The NYPD lieutenant who informed Etan Patz's family that an arrest was made in the 33-year unsolved case of their missing son said the boy's father was surprised and overwhelmed, but handled the information "very well."
"I don't know if you would call this good news, I think it would just be considered another piece of the puzzle," Lt. Chris Zimmerman said at the Thursday press conference where the NYPD announced the arrest of Pedro Hernandez, 51, of Maple Shade, N.J., in the case that had gone unsolved since 1979.
Police say Hernandez confessed to luring 6-year-old Patz from the bus stop into a bodega where he worked with the promise of a soda before choking him to death in the basement. Police Commissioner Ray Kelly did not say whether Hernandez had a lawyer.
Kelly said Hernandez told the NYPD that he put Patz's body in a plastic bag and disposed of it in the trash.
Hernandez was questioned after the Missing Persons Squad received a tip from someone who remembered Hernandez speaking of having "done a bad thing" and said he killed a child in New York.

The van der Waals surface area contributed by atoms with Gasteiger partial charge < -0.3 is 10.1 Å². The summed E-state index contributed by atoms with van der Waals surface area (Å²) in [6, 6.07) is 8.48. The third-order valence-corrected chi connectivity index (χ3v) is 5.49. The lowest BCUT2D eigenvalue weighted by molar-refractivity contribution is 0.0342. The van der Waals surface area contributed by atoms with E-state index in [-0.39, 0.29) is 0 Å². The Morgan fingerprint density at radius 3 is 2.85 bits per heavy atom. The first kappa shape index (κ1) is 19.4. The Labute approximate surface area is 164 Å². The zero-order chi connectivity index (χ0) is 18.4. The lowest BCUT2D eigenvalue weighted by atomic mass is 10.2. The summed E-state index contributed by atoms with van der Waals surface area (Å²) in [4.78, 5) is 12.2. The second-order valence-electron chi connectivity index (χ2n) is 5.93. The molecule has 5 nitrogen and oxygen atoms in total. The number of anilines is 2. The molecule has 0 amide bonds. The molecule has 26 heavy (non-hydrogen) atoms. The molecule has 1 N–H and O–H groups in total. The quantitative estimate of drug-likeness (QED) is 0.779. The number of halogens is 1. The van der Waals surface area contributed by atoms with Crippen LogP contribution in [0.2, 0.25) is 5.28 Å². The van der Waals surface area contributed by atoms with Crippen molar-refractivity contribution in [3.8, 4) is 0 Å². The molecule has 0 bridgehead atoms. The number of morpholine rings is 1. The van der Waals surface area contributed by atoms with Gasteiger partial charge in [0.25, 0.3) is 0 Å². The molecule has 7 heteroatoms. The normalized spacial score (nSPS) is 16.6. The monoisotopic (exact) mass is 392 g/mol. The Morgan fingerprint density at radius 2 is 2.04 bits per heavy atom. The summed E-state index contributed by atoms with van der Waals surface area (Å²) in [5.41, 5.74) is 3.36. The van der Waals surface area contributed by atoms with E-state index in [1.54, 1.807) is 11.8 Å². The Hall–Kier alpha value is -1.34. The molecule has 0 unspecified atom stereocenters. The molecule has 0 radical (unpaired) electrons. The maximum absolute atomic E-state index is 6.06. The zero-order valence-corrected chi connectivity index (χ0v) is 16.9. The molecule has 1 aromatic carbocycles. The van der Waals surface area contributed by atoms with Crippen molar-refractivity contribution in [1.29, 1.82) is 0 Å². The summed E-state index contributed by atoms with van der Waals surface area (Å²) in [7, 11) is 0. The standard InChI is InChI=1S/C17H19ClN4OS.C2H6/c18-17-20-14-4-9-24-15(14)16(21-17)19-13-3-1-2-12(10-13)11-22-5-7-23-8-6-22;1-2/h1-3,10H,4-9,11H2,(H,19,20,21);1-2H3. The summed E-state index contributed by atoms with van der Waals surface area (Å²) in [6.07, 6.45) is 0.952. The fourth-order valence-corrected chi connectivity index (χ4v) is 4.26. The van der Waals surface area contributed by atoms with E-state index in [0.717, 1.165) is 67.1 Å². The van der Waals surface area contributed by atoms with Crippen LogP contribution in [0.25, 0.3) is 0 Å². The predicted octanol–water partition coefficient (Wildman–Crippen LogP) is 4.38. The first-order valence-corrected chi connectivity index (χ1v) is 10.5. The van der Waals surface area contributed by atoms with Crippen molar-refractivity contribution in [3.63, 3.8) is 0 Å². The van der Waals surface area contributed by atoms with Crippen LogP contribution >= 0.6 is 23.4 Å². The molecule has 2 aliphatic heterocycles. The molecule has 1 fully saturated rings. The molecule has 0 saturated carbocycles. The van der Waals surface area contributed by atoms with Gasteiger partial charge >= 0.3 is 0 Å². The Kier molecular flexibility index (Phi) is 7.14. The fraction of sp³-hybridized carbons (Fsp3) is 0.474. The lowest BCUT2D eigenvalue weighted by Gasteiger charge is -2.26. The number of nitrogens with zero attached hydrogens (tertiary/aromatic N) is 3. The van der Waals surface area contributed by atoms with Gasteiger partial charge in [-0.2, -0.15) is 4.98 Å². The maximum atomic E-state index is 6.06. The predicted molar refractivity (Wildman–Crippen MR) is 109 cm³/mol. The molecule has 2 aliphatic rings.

The exhaustive search for Patz was renewed several weeks ago when police dug up the basement of a handyman's workshop near where Patz disappeared. A new layer of concrete had been laid over the foundation of the basement shortly after the boy vanished.
That search yielded no new evidence, but coverage of the investigation reminded the tipster of Hernandez's conversation, Kelly said.
Kelly said the Patz family was kept informed as the most recent case developed. Zimmerman said he was concerned for Stan Patz's feelings and was glad to tell him the news of an arrest.
"I didn't want to upset him any more than he may have been," Zimmerman said.
The Patz family never left their SoHo home or changed their phone number after their boy disappeared.
They have endured decades of false leads, and a lack of hard evidence.
Stan Patz had his son declared legally dead in 2001 so he could sue Jose Ramos, a drifter and onetime boyfriend of Patz's baby sitter who remained a longtime possible suspect. He has never been criminally charged with the boy's death and denies harming the boy. A civil judge in 2004 found Ramos to be responsible for the child's death.
He is in prison in Pennsylvania on a separate case.
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